EU promises banks regulatory pause in 2013

* 2012 EU bank stress test set to be tougher

* Goldman: regulators face Everest climb with sneakers

By Huw Jones

LONDON, May 10 (Reuters) – European banks already groaning under the weight of new laws face another two years of heavy rulemaking before regulators call it a day.

The worst financial crisis since the Great Depression has sparked frenzied rulemaking to ensure taxpayers won’t be needed to shore up banks again.

“We do foresee a regulatory pause in 2013,” Martin Merlin, head of financial services policy at the European Union’s executive European Commission said. The Commission has sole powers to propose EU financial rules and is fulfilling global pledges to crack down on derivatives, hedge funds, banks and credit rating agencies.

“By the beginning of 2013 the hope is that all the rules that are needed to be put in place in light of the crisis will already be applied in EU states,” Merlin told an Economist conference.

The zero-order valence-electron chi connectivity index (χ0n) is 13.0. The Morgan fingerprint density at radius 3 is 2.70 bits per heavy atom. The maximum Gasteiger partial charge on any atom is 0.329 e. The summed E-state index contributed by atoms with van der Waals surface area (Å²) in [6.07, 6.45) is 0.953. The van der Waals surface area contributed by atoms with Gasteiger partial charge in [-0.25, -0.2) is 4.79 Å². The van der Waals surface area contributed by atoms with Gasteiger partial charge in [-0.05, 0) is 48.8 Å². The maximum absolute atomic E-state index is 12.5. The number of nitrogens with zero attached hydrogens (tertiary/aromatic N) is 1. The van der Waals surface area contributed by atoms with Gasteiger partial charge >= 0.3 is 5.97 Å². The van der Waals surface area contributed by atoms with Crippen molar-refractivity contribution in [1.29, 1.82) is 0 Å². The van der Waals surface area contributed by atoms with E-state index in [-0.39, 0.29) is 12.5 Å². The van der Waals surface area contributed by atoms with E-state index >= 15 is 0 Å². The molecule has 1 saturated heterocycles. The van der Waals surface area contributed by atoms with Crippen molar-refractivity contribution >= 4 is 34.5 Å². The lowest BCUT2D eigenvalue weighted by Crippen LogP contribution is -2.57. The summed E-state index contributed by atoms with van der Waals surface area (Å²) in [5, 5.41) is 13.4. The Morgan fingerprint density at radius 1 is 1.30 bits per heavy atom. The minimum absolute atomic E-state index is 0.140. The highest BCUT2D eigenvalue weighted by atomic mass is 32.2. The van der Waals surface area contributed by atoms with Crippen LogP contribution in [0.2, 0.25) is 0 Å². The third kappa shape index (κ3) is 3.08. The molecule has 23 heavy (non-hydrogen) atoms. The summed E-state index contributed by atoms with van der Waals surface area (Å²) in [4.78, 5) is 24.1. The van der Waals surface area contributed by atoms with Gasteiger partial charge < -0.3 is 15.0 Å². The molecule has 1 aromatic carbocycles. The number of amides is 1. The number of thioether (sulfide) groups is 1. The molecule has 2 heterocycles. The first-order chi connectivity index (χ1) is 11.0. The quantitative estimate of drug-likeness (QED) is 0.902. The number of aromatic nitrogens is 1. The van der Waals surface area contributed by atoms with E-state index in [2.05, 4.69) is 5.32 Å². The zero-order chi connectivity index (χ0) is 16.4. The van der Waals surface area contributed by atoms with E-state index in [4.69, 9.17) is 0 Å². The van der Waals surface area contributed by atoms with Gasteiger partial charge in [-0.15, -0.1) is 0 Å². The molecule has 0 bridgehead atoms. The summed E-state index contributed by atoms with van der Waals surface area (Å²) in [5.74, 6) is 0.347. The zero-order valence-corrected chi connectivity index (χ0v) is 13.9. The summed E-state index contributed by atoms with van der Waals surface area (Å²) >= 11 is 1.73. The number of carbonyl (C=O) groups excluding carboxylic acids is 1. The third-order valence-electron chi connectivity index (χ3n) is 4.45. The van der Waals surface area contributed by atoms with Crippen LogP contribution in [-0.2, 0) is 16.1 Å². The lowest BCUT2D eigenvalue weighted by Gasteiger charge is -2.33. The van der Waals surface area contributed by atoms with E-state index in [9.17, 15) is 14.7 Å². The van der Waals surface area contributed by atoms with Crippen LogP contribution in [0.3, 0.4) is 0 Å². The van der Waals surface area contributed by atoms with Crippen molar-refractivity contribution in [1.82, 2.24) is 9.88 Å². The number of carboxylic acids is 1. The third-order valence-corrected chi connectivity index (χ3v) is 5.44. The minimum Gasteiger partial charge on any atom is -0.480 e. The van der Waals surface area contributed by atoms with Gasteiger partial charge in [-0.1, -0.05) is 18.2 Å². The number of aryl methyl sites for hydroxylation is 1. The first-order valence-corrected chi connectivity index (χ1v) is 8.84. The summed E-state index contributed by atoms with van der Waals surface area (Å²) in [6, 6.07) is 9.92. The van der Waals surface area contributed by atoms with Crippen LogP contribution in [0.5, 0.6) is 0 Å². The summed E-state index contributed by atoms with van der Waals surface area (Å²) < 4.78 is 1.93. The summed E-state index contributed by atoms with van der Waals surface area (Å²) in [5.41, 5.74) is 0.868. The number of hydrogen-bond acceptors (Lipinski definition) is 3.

“That will be a crucial moment to do the evaluation of how all this works.”

EU Internal Market Commissioner Michel Barnier is due to present draft laws on tougher bank capital, bank crisis resolution and securities trading before the summer ends.

The EU executive also expects another health check of European banks next year as the current one is due to be completed next month.

“Next year a further round of banking stress tests should take place and they should hopefully be even tougher than the 2011 stress test,” Merlin said.

Gerald Corrigan, a managing director at Goldman Sachs (GS.N) bank, said markets were already checking how banks can meet new bank capital rules that are don’t start until 2013.

“This is a healthy thing,” Corrigan said, adding that four conditions were necessary for financial stability:

— strengthened bank capital and liquidity rules;

— workable bank “living wills” or contingency plans;

— effective bank resolution powers;

— better coordination and cooperation among supervisors.

Corrigan said achieving some of these was “a little bit like climbing mount Everest with sneakers on”.

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